Dennis: Some of our listeners are getting tired of hearing me quote this but A. W. Tozer said this, “The most important thing about you is what you think about God.”
We can understand who God is—it’s beyond comprehension—but we can get to know Him. Over our lifetime, we can begin to know God—experience God—which is what I think the psalmist was talking about in Psalm 78. He wants you to pass on your experience of God to your kids.
You can teach a lot of truth about God, but one of the most important things—and I’m not saying this is more important than the truth of scripture about God—but one of the most important things you can pass on to your kids, is what He did in your life today at work.
How He convicted you of a sin. How you dealt with someone and how you asked for forgiveness. How He was there and how you experienced Jesus Christ in the marketplace—at school.
I just think, Bob—I think the whole issue of raising kids today is a great challenge for parents to grow in their own faith and realize that what they’re experiencing of God needs to be real—and they need to be challenged to go deeper so they’ll have something to pass on to their kids.
Bob: It’s one thing to talk about kids being created in the image of God, but most Christian parents are hoping and praying for a day of rebirth in the life of their child. A day when that child moves from death to life—acknowledges Christ as Savior, and is converted. As parents, that gets a little tricky because— I don’t know what it was like for you guys—but we had some kids who expressed their faith in Christ at a very early age.
We had other kids who expressed it at an early age and then didn’t seem to be living it out as they grew older. We as parents can find ourselves wondering, “Okay, that prayer they prayed at three, did that do the deal? Did they mean it?” This is a tricky thing for us to discern as parents. What is the spiritual identity of our children? How did you guys process that?
Barbara: We had situations very similar to yours as well. We had some of our kids who asked at four, “I want to know Jesus.” We had been talking about this their whole lives. The kids would ask “What happens when we die”—because they would have a pet die or something, so we had those conversations as just a part of normal life. We would tell our children that “when we die as people—when your mommy and daddy die, we’re going to go to heaven and be with Jesus,” so the natural conclusion for them, eventually, was “I want to go to heaven with you when I die too.”
We had those conversations, and some of our kids prayed and asked Jesus into their heart when they were four or five years old—then didn’t seem as interested for a while too. I think the most important thing is—this is just an ongoing conversation, like Dennis was saying a minute ago—where you’re talking about your relationship with Christ. You’re talking about your experience of hearing from God—of learning about Him.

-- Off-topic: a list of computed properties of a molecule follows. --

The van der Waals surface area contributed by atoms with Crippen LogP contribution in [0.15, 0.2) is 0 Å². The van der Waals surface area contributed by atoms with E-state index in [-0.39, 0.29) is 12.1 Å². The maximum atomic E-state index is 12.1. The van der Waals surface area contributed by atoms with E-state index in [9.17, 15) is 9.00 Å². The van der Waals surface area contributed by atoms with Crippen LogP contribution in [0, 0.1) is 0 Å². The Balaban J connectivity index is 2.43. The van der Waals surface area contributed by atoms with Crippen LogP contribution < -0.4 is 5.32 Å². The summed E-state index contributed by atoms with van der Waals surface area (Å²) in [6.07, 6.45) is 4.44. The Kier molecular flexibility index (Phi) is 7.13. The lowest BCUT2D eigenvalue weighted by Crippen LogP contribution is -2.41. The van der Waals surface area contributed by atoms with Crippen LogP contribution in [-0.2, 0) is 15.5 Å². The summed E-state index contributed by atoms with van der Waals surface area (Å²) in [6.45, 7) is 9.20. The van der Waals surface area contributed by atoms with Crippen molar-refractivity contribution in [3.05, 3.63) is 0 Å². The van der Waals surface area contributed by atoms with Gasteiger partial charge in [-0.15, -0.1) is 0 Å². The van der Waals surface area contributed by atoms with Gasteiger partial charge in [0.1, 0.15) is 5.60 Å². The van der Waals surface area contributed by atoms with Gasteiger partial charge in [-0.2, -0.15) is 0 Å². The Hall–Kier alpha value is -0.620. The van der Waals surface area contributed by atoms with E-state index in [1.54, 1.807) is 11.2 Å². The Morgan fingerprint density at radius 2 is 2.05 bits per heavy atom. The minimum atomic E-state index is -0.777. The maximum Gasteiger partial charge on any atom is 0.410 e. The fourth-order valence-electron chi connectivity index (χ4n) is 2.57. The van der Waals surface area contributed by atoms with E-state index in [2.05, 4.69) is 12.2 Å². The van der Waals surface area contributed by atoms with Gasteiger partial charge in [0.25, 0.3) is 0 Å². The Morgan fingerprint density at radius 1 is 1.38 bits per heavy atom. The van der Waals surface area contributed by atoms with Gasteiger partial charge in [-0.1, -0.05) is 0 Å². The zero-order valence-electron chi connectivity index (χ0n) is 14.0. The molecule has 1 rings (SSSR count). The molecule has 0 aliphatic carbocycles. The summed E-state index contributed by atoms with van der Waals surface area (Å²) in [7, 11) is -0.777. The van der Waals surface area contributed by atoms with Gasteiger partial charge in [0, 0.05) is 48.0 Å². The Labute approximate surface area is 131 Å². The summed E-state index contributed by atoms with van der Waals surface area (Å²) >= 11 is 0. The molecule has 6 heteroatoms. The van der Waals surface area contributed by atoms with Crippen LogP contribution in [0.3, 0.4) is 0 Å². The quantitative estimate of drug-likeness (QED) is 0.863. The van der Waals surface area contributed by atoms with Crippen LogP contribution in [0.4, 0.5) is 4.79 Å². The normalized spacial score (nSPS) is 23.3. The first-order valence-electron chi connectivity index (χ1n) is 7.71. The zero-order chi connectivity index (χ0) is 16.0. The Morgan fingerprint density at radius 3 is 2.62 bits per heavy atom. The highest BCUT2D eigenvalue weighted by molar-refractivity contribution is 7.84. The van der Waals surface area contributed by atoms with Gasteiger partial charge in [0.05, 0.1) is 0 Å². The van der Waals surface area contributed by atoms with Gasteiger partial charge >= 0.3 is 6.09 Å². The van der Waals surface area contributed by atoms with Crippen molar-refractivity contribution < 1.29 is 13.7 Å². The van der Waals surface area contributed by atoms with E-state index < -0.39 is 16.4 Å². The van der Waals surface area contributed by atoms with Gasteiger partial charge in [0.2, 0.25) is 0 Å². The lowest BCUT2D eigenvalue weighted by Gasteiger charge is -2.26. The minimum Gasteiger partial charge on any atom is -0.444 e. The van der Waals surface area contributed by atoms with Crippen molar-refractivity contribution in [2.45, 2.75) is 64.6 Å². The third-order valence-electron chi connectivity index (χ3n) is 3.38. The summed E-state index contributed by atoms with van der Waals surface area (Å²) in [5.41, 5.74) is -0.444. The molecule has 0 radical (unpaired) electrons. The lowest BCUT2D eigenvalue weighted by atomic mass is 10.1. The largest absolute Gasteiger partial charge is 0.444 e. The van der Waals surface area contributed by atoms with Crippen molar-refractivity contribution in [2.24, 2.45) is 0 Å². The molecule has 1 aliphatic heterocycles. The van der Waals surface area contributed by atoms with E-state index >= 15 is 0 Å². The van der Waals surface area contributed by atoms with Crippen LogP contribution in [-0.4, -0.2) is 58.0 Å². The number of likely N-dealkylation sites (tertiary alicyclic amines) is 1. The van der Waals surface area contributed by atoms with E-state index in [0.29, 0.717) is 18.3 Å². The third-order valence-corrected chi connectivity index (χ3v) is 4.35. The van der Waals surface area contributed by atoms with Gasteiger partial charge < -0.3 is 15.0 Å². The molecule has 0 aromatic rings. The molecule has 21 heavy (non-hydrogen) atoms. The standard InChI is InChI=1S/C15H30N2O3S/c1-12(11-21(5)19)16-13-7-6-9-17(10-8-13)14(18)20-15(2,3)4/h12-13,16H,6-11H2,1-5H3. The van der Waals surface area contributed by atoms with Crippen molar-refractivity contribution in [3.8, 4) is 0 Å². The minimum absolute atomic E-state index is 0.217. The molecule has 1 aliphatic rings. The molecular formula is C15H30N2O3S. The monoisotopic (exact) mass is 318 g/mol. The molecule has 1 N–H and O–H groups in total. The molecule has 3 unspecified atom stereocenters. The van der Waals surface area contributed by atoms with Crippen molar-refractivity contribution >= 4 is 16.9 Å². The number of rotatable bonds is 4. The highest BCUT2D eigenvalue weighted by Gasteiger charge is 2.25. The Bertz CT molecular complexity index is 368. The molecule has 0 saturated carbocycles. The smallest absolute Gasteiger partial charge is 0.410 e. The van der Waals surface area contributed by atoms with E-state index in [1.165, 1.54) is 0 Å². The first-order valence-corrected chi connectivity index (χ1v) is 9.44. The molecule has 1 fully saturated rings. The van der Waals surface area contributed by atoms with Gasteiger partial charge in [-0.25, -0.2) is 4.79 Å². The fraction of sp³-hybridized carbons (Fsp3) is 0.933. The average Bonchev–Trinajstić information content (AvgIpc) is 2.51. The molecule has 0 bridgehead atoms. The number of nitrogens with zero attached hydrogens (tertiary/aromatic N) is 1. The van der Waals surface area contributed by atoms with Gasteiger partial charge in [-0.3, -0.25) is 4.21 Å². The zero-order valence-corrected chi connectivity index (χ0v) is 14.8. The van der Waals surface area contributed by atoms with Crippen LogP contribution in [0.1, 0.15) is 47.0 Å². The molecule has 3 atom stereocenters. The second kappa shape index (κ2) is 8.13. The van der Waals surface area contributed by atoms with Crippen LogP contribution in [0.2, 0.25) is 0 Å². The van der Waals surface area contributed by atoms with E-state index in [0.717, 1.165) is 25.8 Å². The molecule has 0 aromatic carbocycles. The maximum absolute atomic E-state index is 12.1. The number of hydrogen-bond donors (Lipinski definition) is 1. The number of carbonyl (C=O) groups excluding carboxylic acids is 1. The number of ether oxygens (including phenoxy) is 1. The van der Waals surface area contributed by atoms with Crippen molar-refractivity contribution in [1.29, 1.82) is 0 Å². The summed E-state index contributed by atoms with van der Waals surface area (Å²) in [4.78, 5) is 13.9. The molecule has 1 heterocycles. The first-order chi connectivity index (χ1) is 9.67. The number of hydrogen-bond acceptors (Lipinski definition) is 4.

Dennis and I just had dinner—a couple of nights ago—with good friends of ours and we were talking about the friendship of God, and how wonderful it is to know God as friend. I think if talking about God and having a relationship with Him is a way of life that you begin when they’re tiny—like you did with Amy on your lap—and you continue until they leave your home and even beyond—then you can encounter those difficulties along the way.
Yes, they may pray when they’re four years old, and they may not be so sure when they’re 13—
—but that’s okay. All of us went through those times of doubting. But, if you are talking about your life and the reality of having a relationship with Christ, your kids are going to want it. They’re going to see it for what it is—which is a real living relationship. If it’s just doctrine that you’re teaching, and you only talk about it on Sunday on the way to church when everybody’s yelling at everybody “Be quiet. We’re going to be late,” then they might not be as interested—but if you’re talking about a real experience with Christ, your kids are going to be interested.
Dennis: Yes, and as you were talking, Barbara, I was just thinking about some research that George Barna has done recently that indicated that only 20 percent of parents listed sharing the gospel and doing everything they could to make sure their son or daughter heard about how to go to heaven and how to have a relationship with God with their children. So 80 percent—
Bob: It’s not a priority for them
Dennis: It’s not on the radar screen.
Dennis: So I’m glad we’re talking about this—
Barbara: Me too.
Dennis: —and I want to underscore what you said Barbara. Presenting the gospel is not a one and done. It’s over, and over, and over again explaining how a person comes into a relationship with God by faith through the sacrificial death and resurrection of Jesus Christ. He’s alive. He defeated death and because of that you can know Him right now as a young person.
When we get to heaven, we may find out that our children didn’t become Christians when they were five years old. Although Spurgeon did say “A child who knowingly sins can savingly believe.” Your child may come to faith in later life. You just don’t know what circumstances God may put in place to secure that decision with that child.
But I do know this: It is your responsibility as a parent—as a grandparent—to share the gospel of Jesus Christ with every one of your children and grandchildren.
Bob: We talked about this—I remember this was a couple of decades ago, in the early days of FamilyLife Today, we did a series on your child coming to faith.
Barbara: I remember.
Bob: In fact, it may sound odd to listen to now—20 plus years later—but this series is online. A listener can go listen to almost three plus hours of conversation around this subject.